Trade unions are not-for-gain organisations created in terms of the LRA. They are governed by the provisions of the act and their own constitution. They must be independent (hence the need to establish separate legal entities for the contentious investment arms?) and perform the functions of a genuine trade union. Their constitution must also provide for the banking and investment of money. While trade union fees or levies are often low, the money lies in the volume of the membership. This often sees members of trade unions with small numbers in a particular workplace feeling neglected, as the union focuses its attention and resources on those workplaces where it has significant membership (and thus income) or the potential to increase it.

If you have one union organiser for a specific sector in a geographic region, do you send him to workplace A where 20 members pay R50,00 per month for a collection of R1000,00, or should she go to workplace B where the 3000 members add R150 000 per month to the coffers? Could this be a true underlying reason why we see bloody wars between rival unions, a cynic may ask, especially if the trade unions involved form part of the 63% of unions not complying with their financial reporting obligations? Lack of audit oversight and absence of statutory reporting on financial management seems like fertile grounds for those seeking to get their hands on union riches.

Should we allow the unions to go to pot and just get on with the business of managing employee relations between employers and individual employees? Does our labour legislation and employment dispute resolution systems not provide adequate protection of worker rights? Tempting as it may sound, the time may not be right to sound The Last Post for organised labour. There are still well-functioning trade unions who adhere to their statutory and moral obligations, advancing worker rights and stabilising the macro employee relations environment. While you often get the sense that many employees represented by trade union officials would have been better off looking after their own interests, every now and then you witness passionate unionists who are not set on enriching themselves or using the labour movement unashamedly to book a place on the public sector gravy train.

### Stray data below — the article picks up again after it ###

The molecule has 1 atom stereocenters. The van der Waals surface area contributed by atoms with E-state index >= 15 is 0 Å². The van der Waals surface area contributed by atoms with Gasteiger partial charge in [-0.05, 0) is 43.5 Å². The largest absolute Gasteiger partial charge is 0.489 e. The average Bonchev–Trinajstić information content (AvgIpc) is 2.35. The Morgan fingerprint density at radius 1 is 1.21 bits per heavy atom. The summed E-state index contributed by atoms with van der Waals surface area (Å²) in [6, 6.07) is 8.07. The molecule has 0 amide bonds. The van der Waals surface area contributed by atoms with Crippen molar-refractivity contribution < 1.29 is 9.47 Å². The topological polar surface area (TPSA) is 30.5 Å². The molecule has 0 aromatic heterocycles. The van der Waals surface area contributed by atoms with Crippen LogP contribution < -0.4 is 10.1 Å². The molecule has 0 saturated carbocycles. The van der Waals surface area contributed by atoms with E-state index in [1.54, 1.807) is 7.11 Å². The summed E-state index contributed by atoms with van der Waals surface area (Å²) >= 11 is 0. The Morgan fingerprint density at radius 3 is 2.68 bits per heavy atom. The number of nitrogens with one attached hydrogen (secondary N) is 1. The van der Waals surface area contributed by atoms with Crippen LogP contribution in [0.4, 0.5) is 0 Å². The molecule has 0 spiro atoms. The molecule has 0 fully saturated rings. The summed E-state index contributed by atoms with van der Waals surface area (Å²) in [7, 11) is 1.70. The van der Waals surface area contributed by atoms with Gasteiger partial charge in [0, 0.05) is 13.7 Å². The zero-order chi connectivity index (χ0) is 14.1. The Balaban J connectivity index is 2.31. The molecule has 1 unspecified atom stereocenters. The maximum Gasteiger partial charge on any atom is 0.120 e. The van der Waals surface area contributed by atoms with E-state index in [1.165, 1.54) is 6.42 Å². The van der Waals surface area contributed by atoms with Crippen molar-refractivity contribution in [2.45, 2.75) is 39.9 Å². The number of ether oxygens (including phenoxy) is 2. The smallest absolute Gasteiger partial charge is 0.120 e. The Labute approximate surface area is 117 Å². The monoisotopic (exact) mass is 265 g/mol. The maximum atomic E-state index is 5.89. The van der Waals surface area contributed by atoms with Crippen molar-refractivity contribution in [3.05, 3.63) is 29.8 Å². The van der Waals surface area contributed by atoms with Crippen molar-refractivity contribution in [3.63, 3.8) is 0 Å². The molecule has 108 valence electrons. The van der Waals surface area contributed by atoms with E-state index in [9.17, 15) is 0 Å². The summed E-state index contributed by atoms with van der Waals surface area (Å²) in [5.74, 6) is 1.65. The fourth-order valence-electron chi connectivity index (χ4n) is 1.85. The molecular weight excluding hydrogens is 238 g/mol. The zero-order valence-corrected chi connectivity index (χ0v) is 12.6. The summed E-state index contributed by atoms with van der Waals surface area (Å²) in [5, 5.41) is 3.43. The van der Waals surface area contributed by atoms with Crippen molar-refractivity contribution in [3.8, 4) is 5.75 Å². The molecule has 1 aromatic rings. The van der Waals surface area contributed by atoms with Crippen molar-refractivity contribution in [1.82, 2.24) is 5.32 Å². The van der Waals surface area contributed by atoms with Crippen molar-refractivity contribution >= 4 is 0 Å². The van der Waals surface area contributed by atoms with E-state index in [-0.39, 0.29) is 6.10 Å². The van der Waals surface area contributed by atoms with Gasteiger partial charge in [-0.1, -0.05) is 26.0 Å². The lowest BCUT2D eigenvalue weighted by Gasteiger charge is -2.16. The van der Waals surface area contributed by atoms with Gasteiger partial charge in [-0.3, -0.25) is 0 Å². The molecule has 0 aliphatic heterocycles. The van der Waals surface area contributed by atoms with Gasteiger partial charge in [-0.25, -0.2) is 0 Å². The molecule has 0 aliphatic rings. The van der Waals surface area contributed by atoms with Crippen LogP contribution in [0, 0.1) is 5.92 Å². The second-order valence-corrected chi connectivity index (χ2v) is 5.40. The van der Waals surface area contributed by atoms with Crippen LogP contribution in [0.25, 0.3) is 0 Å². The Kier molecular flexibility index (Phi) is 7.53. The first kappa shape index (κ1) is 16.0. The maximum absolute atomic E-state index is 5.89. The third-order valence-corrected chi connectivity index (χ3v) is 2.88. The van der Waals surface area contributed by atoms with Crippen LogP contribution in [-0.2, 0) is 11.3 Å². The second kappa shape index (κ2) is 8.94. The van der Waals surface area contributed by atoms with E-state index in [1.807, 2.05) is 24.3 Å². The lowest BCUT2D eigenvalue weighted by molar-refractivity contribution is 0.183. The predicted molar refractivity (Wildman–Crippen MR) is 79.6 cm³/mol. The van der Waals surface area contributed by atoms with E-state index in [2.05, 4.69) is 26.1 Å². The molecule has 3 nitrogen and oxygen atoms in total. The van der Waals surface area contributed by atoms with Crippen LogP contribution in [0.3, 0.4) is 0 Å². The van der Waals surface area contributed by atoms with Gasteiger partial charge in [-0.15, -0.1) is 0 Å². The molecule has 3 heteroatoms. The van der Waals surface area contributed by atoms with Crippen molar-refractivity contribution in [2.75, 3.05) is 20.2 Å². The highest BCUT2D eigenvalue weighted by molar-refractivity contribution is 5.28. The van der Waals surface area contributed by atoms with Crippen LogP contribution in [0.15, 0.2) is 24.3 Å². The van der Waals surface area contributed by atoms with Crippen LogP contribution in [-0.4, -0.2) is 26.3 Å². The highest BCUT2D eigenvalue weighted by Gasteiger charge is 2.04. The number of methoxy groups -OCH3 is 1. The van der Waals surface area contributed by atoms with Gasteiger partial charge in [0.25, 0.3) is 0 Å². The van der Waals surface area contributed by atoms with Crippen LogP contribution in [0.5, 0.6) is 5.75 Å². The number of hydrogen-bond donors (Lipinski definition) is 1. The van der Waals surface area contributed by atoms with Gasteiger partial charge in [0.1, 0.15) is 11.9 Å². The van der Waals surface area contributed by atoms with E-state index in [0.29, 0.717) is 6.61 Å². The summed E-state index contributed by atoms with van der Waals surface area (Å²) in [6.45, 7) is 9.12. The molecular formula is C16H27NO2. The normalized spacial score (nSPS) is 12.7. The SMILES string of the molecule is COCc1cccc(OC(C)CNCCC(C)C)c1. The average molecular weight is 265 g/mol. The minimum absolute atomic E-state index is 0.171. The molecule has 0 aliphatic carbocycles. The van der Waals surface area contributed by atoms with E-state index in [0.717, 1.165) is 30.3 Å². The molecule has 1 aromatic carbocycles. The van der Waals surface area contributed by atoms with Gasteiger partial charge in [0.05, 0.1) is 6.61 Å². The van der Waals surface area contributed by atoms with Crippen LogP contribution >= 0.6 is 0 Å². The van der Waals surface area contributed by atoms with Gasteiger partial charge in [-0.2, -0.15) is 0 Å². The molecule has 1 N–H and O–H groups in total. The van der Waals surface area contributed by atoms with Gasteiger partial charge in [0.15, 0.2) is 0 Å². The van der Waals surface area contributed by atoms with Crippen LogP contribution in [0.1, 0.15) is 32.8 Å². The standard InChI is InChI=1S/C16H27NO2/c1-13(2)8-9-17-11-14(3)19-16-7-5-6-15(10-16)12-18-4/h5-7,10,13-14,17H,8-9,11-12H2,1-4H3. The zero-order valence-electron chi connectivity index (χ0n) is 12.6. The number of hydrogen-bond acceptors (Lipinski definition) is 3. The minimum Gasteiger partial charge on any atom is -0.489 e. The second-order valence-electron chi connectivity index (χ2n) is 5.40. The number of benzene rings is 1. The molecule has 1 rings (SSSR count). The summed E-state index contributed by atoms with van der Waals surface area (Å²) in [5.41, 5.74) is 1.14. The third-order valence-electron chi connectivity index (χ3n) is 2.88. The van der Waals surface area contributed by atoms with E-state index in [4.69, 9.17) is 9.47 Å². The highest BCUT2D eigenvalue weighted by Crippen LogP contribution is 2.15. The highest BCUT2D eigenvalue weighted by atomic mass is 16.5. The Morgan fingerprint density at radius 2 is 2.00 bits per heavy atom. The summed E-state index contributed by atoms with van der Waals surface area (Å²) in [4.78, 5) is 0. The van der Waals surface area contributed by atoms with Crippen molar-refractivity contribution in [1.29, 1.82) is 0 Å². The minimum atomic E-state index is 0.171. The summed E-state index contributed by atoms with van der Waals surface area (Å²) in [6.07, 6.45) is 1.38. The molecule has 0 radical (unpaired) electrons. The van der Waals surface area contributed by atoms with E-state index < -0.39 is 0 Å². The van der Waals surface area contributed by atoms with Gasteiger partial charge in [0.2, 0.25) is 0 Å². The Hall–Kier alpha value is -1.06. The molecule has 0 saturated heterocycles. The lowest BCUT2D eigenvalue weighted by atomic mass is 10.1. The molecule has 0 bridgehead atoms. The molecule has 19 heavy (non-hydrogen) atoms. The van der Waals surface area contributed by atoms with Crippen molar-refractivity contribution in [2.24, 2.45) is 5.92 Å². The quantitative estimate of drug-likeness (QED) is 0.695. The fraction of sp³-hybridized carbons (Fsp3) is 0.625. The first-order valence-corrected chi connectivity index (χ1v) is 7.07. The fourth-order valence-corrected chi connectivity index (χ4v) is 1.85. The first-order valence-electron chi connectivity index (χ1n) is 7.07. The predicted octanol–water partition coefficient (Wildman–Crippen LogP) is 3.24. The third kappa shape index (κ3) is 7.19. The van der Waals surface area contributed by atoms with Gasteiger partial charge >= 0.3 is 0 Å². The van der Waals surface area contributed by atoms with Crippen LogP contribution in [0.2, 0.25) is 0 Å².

What we need are more workers and employers who care enough to hold dithering trade unions liable for their errant conduct. Members and employers are entitled to inspect a trade union’s constitution and sections of the annual auditor’s report (section 110(1) of the LRA). Members may also inspect any document the trade union is obliged to submit to the Registrar of Labour Relations, including its financial statements and the auditor’s report (section 98(3) and 110(3)). We need more members acting as activists, and more employers assisting their employees in ensuring they are not taken for a ride by a bogus trade union. The Registrar and Minister have signalled their collective intent to address trade unions (and employers’ organisations) who do not operate as genuine representative bodies. 

Global trends suggest that trade unions will continue to decline. But while worker collectives have already become an extinct species in many workplaces, certain sectors (mining, public, and manufacturing, for example) may continue to buck the trend for the foreseeable future. With our long and proud history of the unions acting as the moral compass of the nation, it will be a sad day should this movement die out. This sadness may be tempered, however, should greed and corruption hasten its demise. BM

 Johan Botes is practice Group Head: Employment & Compensation Law at Baker McKenzie, Johannesburg.